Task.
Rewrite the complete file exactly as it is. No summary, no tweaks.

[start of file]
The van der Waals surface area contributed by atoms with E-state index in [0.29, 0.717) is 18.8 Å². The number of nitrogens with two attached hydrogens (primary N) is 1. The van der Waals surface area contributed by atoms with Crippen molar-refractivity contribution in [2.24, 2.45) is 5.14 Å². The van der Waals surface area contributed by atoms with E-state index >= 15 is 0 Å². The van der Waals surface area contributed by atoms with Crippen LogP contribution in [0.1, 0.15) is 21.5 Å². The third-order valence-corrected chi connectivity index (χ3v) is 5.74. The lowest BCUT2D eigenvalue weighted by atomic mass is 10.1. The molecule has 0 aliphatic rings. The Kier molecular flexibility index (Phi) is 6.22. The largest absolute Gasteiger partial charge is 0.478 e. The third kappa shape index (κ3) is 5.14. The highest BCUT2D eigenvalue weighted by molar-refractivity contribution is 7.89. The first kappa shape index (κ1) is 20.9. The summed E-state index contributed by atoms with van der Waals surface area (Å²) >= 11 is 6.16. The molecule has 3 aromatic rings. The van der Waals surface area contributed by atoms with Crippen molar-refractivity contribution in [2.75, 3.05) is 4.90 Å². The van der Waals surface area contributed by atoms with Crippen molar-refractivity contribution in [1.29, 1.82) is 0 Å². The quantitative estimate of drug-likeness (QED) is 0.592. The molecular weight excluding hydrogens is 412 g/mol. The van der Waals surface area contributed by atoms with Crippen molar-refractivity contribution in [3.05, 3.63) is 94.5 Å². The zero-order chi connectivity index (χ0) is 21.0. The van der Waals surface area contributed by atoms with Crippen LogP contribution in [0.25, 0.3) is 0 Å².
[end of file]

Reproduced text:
The van der Waals surface area contributed by atoms with E-state index in [0.29, 0.717) is 18.8 Å². The number of nitrogens with two attached hydrogens (primary N) is 1. The van der Waals surface area contributed by atoms with Crippen molar-refractivity contribution in [2.24, 2.45) is 5.14 Å². The van der Waals surface area contributed by atoms with E-state index >= 15 is 0 Å². The van der Waals surface area contributed by atoms with Crippen LogP contribution in [0.1, 0.15) is 21.5 Å². The third-order valence-corrected chi connectivity index (χ3v) is 5.74. The lowest BCUT2D eigenvalue weighted by atomic mass is 10.1. The molecule has 0 aliphatic rings. The Kier molecular flexibility index (Phi) is 6.22. The largest absolute Gasteiger partial charge is 0.478 e. The third kappa shape index (κ3) is 5.14. The highest BCUT2D eigenvalue weighted by molar-refractivity contribution is 7.89. The first kappa shape index (κ1) is 20.9. The summed E-state index contributed by atoms with van der Waals surface area (Å²) >= 11 is 6.16. The molecule has 3 aromatic rings. The van der Waals surface area contributed by atoms with Crippen molar-refractivity contribution in [2.75, 3.05) is 4.90 Å². The van der Waals surface area contributed by atoms with Crippen molar-refractivity contribution in [1.29, 1.82) is 0 Å². The quantitative estimate of drug-likeness (QED) is 0.592. The molecular weight excluding hydrogens is 412 g/mol. The van der Waals surface area contributed by atoms with Crippen molar-refractivity contribution in [3.05, 3.63) is 94.5 Å². The zero-order chi connectivity index (χ0) is 21.0. The van der Waals surface area contributed by atoms with Crippen LogP contribution in [0.25, 0.3) is 0 Å².